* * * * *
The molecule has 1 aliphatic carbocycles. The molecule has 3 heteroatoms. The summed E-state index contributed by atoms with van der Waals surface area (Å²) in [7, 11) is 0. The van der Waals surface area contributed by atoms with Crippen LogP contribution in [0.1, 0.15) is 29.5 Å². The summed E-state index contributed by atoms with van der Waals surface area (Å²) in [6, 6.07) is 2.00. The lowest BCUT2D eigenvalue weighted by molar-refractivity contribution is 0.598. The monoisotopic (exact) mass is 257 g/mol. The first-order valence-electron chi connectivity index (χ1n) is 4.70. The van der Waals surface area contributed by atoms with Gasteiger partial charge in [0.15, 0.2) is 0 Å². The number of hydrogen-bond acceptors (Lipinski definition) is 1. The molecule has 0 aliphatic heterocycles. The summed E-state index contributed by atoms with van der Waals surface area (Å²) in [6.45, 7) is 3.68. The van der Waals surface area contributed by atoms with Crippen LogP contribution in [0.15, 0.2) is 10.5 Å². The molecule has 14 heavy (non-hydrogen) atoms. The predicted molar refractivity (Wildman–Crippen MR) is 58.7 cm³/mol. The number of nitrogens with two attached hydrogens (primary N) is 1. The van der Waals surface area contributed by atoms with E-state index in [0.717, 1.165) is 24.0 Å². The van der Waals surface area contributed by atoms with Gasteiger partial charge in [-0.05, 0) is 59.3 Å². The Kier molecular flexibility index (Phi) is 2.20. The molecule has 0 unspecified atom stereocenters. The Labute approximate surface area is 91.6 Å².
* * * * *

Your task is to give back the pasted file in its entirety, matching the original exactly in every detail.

The molecule has 1 aliphatic carbocycles. The molecule has 3 heteroatoms. The summed E-state index contributed by atoms with van der Waals surface area (Å²) in [7, 11) is 0. The van der Waals surface area contributed by atoms with Crippen LogP contribution in [0.1, 0.15) is 29.5 Å². The summed E-state index contributed by atoms with van der Waals surface area (Å²) in [6, 6.07) is 2.00. The lowest BCUT2D eigenvalue weighted by molar-refractivity contribution is 0.598. The monoisotopic (exact) mass is 257 g/mol. The first-order valence-electron chi connectivity index (χ1n) is 4.70. The van der Waals surface area contributed by atoms with Gasteiger partial charge in [0.15, 0.2) is 0 Å². The number of hydrogen-bond acceptors (Lipinski definition) is 1. The molecule has 0 aliphatic heterocycles. The summed E-state index contributed by atoms with van der Waals surface area (Å²) in [6.45, 7) is 3.68. The van der Waals surface area contributed by atoms with Crippen LogP contribution in [0.15, 0.2) is 10.5 Å². The molecule has 14 heavy (non-hydrogen) atoms. The predicted molar refractivity (Wildman–Crippen MR) is 58.7 cm³/mol. The number of nitrogens with two attached hydrogens (primary N) is 1. The van der Waals surface area contributed by atoms with E-state index in [0.717, 1.165) is 24.0 Å². The van der Waals surface area contributed by atoms with Gasteiger partial charge in [-0.05, 0) is 59.3 Å². The Kier molecular flexibility index (Phi) is 2.20. The molecule has 0 unspecified atom stereocenters. The Labute approximate surface area is 91.6 Å².